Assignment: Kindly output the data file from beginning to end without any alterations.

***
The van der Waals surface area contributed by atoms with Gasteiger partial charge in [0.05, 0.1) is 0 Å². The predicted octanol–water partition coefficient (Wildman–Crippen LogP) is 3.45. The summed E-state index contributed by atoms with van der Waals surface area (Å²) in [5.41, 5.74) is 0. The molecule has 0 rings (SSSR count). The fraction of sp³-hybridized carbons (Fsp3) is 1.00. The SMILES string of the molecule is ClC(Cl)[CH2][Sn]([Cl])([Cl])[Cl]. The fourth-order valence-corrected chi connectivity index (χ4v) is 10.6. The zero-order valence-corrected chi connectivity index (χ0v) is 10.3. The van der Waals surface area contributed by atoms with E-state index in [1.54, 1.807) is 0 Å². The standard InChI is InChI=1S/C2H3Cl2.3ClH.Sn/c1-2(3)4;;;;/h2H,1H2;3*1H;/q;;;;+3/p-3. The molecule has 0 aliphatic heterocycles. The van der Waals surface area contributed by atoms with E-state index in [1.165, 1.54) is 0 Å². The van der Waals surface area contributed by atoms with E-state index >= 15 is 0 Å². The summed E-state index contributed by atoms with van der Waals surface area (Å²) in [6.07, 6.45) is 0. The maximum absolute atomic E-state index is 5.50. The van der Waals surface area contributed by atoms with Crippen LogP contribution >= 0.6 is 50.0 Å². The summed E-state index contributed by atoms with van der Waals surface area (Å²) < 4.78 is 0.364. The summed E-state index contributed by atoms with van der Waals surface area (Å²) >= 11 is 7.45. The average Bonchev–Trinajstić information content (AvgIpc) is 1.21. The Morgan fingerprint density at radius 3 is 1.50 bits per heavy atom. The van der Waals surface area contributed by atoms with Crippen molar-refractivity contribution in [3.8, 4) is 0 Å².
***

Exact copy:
The van der Waals surface area contributed by atoms with Gasteiger partial charge in [0.05, 0.1) is 0 Å². The predicted octanol–water partition coefficient (Wildman–Crippen LogP) is 3.45. The summed E-state index contributed by atoms with van der Waals surface area (Å²) in [5.41, 5.74) is 0. The molecule has 0 rings (SSSR count). The fraction of sp³-hybridized carbons (Fsp3) is 1.00. The SMILES string of the molecule is ClC(Cl)[CH2][Sn]([Cl])([Cl])[Cl]. The fourth-order valence-corrected chi connectivity index (χ4v) is 10.6. The zero-order valence-corrected chi connectivity index (χ0v) is 10.3. The van der Waals surface area contributed by atoms with E-state index in [1.54, 1.807) is 0 Å². The standard InChI is InChI=1S/C2H3Cl2.3ClH.Sn/c1-2(3)4;;;;/h2H,1H2;3*1H;/q;;;;+3/p-3. The molecule has 0 aliphatic heterocycles. The van der Waals surface area contributed by atoms with E-state index in [1.165, 1.54) is 0 Å². The van der Waals surface area contributed by atoms with E-state index >= 15 is 0 Å². The summed E-state index contributed by atoms with van der Waals surface area (Å²) in [6.07, 6.45) is 0. The maximum absolute atomic E-state index is 5.50. The van der Waals surface area contributed by atoms with Crippen LogP contribution >= 0.6 is 50.0 Å². The summed E-state index contributed by atoms with van der Waals surface area (Å²) < 4.78 is 0.364. The summed E-state index contributed by atoms with van der Waals surface area (Å²) >= 11 is 7.45. The average Bonchev–Trinajstić information content (AvgIpc) is 1.21. The Morgan fingerprint density at radius 3 is 1.50 bits per heavy atom. The van der Waals surface area contributed by atoms with Crippen molar-refractivity contribution in [3.8, 4) is 0 Å².